Understanding The Corporate Veil
Posted on: 18 March 2020Share
One of the main arguments for establishing a proper corporation instead of carrying on without incorporation is to receive a degree of personal protection against the losses and liabilities of the business. When corporate lawyer service providers talk about this sort of situation, they sometimes refer to it as the "corporate veil." Let's take a look at what the corporate veil is and what some of its implications are.
A corporate veil is established once an enterprise is validly incorporated. This affords the company's officers protection against liability for the firm's losses. If it went into bankruptcy liquidation, for example, there would be limits to how far creditors could go to collect the company's debts. The assets of the business could be used to satisfy the creditors, but once those were sold by the trustee, that would be the end of the creditors' claims. Creditors would be unable to go after the personal assets of the officers.
A similar sort of protection arises when the company is found liable for things that occurred during its normal activities. If the company was on the wrong end of a product liability lawsuit, for example, a lien could only be placed against the corporate assets. Once those were exhausted satisfying the settlement or judgment, there would be no further remedy for the plaintiff.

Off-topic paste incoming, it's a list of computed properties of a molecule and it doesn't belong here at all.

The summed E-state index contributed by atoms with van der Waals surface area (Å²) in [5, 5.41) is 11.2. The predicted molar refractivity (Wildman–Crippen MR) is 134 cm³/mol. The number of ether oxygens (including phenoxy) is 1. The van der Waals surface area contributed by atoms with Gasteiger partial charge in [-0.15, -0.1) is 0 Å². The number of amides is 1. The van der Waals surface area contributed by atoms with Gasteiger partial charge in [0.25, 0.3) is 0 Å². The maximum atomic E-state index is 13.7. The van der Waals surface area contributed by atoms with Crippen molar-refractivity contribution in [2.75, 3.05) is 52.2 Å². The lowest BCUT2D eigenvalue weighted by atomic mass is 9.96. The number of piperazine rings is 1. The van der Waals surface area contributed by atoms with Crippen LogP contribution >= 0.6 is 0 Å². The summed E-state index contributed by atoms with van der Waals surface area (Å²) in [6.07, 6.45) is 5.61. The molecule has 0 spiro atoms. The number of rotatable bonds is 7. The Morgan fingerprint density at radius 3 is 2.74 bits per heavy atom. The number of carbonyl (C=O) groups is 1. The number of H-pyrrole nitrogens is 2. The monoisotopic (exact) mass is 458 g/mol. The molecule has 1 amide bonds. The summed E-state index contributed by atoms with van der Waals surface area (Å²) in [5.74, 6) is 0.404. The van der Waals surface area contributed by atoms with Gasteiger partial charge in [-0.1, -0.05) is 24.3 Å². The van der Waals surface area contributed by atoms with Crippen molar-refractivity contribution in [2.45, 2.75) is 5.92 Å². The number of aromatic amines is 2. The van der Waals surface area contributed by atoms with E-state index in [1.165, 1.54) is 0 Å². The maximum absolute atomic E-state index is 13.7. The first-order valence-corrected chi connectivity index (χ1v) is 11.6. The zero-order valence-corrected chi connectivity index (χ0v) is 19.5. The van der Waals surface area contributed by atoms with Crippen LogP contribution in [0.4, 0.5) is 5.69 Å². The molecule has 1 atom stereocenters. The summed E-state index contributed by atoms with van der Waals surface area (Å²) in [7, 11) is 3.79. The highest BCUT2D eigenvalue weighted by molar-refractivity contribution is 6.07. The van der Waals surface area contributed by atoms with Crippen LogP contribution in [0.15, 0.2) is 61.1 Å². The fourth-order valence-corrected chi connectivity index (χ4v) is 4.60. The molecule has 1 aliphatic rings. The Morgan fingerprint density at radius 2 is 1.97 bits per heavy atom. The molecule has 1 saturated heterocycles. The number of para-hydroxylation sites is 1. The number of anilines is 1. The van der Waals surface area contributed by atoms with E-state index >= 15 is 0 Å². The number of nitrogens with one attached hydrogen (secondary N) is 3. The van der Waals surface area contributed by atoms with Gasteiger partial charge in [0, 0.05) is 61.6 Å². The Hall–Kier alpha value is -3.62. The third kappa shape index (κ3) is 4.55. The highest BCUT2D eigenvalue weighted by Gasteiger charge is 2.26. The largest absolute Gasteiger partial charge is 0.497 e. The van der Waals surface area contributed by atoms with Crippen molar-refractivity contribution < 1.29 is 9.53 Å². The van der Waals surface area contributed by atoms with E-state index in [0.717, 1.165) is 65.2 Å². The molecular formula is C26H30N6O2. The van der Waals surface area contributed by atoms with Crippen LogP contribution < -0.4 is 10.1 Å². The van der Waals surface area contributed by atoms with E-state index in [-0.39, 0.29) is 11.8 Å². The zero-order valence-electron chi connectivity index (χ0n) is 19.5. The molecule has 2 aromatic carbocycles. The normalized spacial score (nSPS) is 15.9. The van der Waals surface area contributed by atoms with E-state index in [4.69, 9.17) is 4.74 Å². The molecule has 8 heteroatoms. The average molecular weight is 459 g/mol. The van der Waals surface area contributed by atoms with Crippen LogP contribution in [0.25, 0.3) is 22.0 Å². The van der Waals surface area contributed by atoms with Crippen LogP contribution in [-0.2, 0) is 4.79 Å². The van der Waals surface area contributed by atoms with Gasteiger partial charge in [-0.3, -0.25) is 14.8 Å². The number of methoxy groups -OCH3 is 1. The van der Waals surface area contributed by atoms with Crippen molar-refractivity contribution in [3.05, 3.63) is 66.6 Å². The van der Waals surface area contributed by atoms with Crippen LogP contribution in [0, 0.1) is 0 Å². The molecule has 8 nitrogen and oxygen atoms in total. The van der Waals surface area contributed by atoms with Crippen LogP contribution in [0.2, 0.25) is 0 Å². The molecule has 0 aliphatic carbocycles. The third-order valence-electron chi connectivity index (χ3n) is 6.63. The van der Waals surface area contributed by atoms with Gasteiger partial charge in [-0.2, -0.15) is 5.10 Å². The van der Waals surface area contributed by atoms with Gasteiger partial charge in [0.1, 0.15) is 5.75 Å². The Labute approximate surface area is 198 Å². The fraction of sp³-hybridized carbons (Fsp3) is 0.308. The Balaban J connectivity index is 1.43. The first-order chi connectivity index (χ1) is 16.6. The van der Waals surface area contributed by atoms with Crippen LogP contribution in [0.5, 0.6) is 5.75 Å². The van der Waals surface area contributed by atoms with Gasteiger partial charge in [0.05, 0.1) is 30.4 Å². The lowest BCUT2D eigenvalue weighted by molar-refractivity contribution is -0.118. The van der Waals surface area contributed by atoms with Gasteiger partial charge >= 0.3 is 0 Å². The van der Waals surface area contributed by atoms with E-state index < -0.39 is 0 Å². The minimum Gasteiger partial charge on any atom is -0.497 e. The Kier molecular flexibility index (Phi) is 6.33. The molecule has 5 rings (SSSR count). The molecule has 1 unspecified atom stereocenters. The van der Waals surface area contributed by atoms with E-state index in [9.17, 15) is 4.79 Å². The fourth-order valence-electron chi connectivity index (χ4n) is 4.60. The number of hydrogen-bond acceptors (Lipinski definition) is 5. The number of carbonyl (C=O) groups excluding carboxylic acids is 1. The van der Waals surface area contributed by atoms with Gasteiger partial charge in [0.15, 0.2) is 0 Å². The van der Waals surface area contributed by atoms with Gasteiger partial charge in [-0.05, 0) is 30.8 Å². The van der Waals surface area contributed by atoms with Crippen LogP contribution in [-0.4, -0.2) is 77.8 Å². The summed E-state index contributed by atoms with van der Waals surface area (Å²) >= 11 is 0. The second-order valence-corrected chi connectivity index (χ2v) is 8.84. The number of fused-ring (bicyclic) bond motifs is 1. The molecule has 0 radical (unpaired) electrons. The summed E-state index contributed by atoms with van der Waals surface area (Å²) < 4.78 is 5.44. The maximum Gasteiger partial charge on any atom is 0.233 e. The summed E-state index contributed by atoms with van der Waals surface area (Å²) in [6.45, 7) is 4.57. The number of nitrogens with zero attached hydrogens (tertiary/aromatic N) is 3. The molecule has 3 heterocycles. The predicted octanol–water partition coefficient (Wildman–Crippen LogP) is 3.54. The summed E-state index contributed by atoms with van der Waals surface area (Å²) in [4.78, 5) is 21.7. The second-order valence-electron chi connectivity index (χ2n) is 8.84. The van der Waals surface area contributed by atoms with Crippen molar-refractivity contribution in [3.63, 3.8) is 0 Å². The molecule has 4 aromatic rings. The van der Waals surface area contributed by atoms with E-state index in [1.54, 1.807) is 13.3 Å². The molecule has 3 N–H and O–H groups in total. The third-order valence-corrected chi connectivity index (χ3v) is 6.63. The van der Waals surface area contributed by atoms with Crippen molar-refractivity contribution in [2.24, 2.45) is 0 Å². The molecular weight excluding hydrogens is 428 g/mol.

Every corporate lawyer in America will tell you, however, that the veil does not represent blanket immunity or an unbreachable limit on bankruptcies and damages. Courts regularly do what is called "piercing the corporate veil." This means voiding the protection because the conduct of the company or at least one of its officers either abused the privilege or isn't covered by it.
Suppose someone created a company just to front a load of debts for personal use. This would violate the intent of forming a corporation, and consequently, it would likely drive the court to treat wrongdoings and debts behind the veil as personal actions.
Likewise, the corporation itself may ask the court to peel back the veil because of the conduct of an officer. If an individual officer's actions were outside the scope of the company's charter, that officer wouldn't be allowed to hide debts and liabilities behind the veil. Depending on the circumstances, the corporation may even assist outside parties or the government in pursuing action against the offending individual. In extreme cases, the conduct could even be treated as criminal fraud.
To understand more about the corporate veil and how to keep your business protected, talk to a corporate lawyer in your area.